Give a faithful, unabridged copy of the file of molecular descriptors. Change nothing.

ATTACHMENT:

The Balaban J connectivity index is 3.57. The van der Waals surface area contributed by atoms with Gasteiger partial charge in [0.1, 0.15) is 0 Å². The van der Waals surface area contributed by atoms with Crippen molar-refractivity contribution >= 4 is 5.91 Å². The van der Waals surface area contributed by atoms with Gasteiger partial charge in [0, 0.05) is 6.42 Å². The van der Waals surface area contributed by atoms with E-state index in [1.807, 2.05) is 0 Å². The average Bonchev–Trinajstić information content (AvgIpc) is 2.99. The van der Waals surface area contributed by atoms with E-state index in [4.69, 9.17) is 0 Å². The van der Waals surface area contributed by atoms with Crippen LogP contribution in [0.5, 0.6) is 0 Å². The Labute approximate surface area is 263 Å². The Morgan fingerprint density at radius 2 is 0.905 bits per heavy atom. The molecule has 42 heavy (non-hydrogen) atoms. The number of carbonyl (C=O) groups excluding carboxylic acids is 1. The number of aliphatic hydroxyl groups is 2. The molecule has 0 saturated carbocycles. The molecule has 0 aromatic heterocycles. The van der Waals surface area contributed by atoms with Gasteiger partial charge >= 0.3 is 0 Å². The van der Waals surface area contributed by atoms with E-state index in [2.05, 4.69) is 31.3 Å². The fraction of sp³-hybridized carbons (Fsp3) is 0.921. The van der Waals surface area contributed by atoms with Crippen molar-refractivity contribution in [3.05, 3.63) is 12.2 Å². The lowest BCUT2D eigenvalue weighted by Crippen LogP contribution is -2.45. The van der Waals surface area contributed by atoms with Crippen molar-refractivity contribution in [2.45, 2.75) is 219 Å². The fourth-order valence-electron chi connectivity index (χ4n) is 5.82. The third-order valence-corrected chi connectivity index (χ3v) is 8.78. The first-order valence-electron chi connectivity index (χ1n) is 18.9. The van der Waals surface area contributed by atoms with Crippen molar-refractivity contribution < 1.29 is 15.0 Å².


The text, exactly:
The Balaban J connectivity index is 3.57. The van der Waals surface area contributed by atoms with Gasteiger partial charge in [0.1, 0.15) is 0 Å². The van der Waals surface area contributed by atoms with Crippen molar-refractivity contribution >= 4 is 5.91 Å². The van der Waals surface area contributed by atoms with Gasteiger partial charge in [0, 0.05) is 6.42 Å². The van der Waals surface area contributed by atoms with E-state index in [1.807, 2.05) is 0 Å². The average Bonchev–Trinajstić information content (AvgIpc) is 2.99. The van der Waals surface area contributed by atoms with E-state index in [4.69, 9.17) is 0 Å². The van der Waals surface area contributed by atoms with Crippen LogP contribution in [0.5, 0.6) is 0 Å². The Labute approximate surface area is 263 Å². The Morgan fingerprint density at radius 2 is 0.905 bits per heavy atom. The molecule has 42 heavy (non-hydrogen) atoms. The number of carbonyl (C=O) groups excluding carboxylic acids is 1. The number of aliphatic hydroxyl groups is 2. The molecule has 0 saturated carbocycles. The molecule has 0 aromatic heterocycles. The van der Waals surface area contributed by atoms with Gasteiger partial charge >= 0.3 is 0 Å². The van der Waals surface area contributed by atoms with E-state index in [2.05, 4.69) is 31.3 Å². The fraction of sp³-hybridized carbons (Fsp3) is 0.921. The van der Waals surface area contributed by atoms with Crippen molar-refractivity contribution in [3.05, 3.63) is 12.2 Å². The lowest BCUT2D eigenvalue weighted by Crippen LogP contribution is -2.45. The van der Waals surface area contributed by atoms with Crippen molar-refractivity contribution in [2.45, 2.75) is 219 Å². The fourth-order valence-electron chi connectivity index (χ4n) is 5.82. The third-order valence-corrected chi connectivity index (χ3v) is 8.78. The first-order valence-electron chi connectivity index (χ1n) is 18.9. The van der Waals surface area contributed by atoms with Crippen molar-refractivity contribution < 1.29 is 15.0 Å².